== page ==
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Wednesday 24th
posted by Morning Star in Features

The debate surrounding the elimination of violence against women currently rides high on the political agenda, but talk is cheap from this coalition government, writes Diane Abbott

This coalition government is bad for everybody. But it is particularly bad for women.

This is not surprising — in David Cameron’s male-dominated Cabinet of millionaires there is nobody who knows about ordinary women’s lives.

Coalition austerity is a body blow for women because women and families stand to lose the most from the cutback and closure of services, particularly in health.

It is also true of the big cuts that local government is facing. All too soon the full impact of these cuts is going to make itself felt as local authorities are forced to slash services like social work, Sure Start and youth work.

But the cuts are not the only crisis faced by women. Austerity is falling on public-sector services disproportionately, so it hits women extra hard because women make up a disproportionate number of public-sector workers.

One area where the coalition is inflicting particular damage is domestic violence.

Not so long ago society did not take domestic violence seriously. The police were dismissive of it.

As a result of years of campaigning, we now have much better services for women who are being abused by a partner.

But the coalition is rolling back all the progress of recent years.

The debate surrounding the elimination of violence against women currently rides high on the political agenda.

Yet the truth is that on average two women a week are murdered in England and Wales by current or former partners.

It is clear that talk is cheap. Hundreds of thousands of women are victims of domestic violence up and down the country, while at the same time we are witnessing an alarming deterioration of the situation that reflects the current government’s worrying record on women.

In London alone in 2013 increased incidents of violence against women and girls cost the city over £5.5 billion, a figure made all the more shocking when one considers that it is estimated that fewer than 20 per cent of victims report domestic abuse.

However it was heartening to see Harriet Harman take the coalition government to task during Prime Minister’s questions recently on the question of women, including the lack of female representation on the government front bench.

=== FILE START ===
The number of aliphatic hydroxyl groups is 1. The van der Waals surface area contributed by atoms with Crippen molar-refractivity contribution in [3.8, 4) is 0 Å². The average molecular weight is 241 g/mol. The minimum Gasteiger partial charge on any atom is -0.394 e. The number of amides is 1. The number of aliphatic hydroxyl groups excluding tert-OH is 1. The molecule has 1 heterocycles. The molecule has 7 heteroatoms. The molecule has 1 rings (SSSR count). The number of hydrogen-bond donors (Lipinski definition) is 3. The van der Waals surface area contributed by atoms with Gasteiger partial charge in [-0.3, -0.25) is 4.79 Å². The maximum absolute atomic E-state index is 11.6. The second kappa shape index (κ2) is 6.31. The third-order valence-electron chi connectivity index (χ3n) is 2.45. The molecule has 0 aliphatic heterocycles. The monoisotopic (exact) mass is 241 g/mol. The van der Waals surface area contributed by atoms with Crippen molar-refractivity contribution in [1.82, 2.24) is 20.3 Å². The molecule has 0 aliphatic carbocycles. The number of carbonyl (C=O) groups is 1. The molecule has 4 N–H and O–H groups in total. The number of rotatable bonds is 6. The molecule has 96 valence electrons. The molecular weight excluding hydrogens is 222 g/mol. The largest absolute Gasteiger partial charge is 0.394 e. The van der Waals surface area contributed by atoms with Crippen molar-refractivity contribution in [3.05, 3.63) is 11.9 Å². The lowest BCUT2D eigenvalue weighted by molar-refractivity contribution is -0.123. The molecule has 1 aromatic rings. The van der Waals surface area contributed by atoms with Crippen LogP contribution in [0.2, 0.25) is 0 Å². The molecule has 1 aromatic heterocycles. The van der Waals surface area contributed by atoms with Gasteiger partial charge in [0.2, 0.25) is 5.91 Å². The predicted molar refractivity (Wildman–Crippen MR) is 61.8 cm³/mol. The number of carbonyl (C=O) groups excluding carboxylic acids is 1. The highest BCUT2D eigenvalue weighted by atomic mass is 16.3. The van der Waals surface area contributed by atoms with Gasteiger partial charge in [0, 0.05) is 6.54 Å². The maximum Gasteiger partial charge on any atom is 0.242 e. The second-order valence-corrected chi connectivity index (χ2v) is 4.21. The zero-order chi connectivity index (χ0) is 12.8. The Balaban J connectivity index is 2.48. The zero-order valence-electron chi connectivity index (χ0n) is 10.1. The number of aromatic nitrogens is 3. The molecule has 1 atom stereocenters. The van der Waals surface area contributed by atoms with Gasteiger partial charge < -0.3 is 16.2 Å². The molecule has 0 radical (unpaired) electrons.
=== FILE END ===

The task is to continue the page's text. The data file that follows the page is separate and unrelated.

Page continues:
The data clearly shows that out of all vulnerable groups, women have been hit the hardest by the government’s continued reckless policy of austerity.

For instance, the vast majority of people paying the bedroom tax are women.

Another simple example of this is evident within my own constituency, where women are more predominantly employed than men by the local authority and therefore have been excessively affected by cuts to funding.

Changes to benefits and direct taxes have also disproportionally affected women, and cuts to funding for specialised women’s services at a time when domestic abuse is increasing is unfortunately indicative of the government’s narrow and short-sighted approach that is blighting the lives of women across Britain.

The rise of domestic abuse during a period of austerity is not itself surprising. During my time as shadow public health minister I heard much anecdotal evidence of the pressures on families in crisis.

But it is shocking that the government is cutting funding for local authorities to provide specialised domestic abuse services at a time when incidences of this abuse are rising.

The government is consistently failing these victims of domestic violence.

Budget cuts at local authorities, which have historically been the key funders for refuge provision, ensure that sadly, on an average day in London, 22 women seeking help are turned away.

The crucial problem is that, as refuge provision is not a statutory obligation for local

authorities, funding is not safeguarded.

This is exacerbated by an increased government emphasis on localism that ensures there is no overarching and comprehensive central government assessment of domestic abuse provision.

Further to these cuts, the coalition’s programme of welfare reform has excessively affected women suffering domestic abuse.

The discontinuation of the crisis loan scheme that provided practical support in furnishing a new home has damaged the prospects of women leaving refuges.

A bleak prospect faces the women forced to choose between sleeping Spartan-like with your children on a cold floor in an empty flat and returning to the warm and furnished home of your abuser.

The Labour Party can hold its head high with regard to its record in power.

Among many achievements we improved the law on sexual abuse and drove change through the criminal justice system to bring in a more comprehensive approach to support victims.

But the bottom line is that Britain is sliding back on this issue.

There is a burgeoning crisis of domestic abuse across the country which can be directly attributed to the misguided policies of the current government.

The rhetoric is lofty, but statistics are clear. There is no question that the voices of women are not being heard by this government.

So women increasingly suffer economically and socially.

And, for one unfortunate group of women, they are suffering from violence and abuse in their own homes because of the way the coalition is letting down victims of domestic violence.

Diane Abbott is Labour MP for Hackney North and Stoke Newington.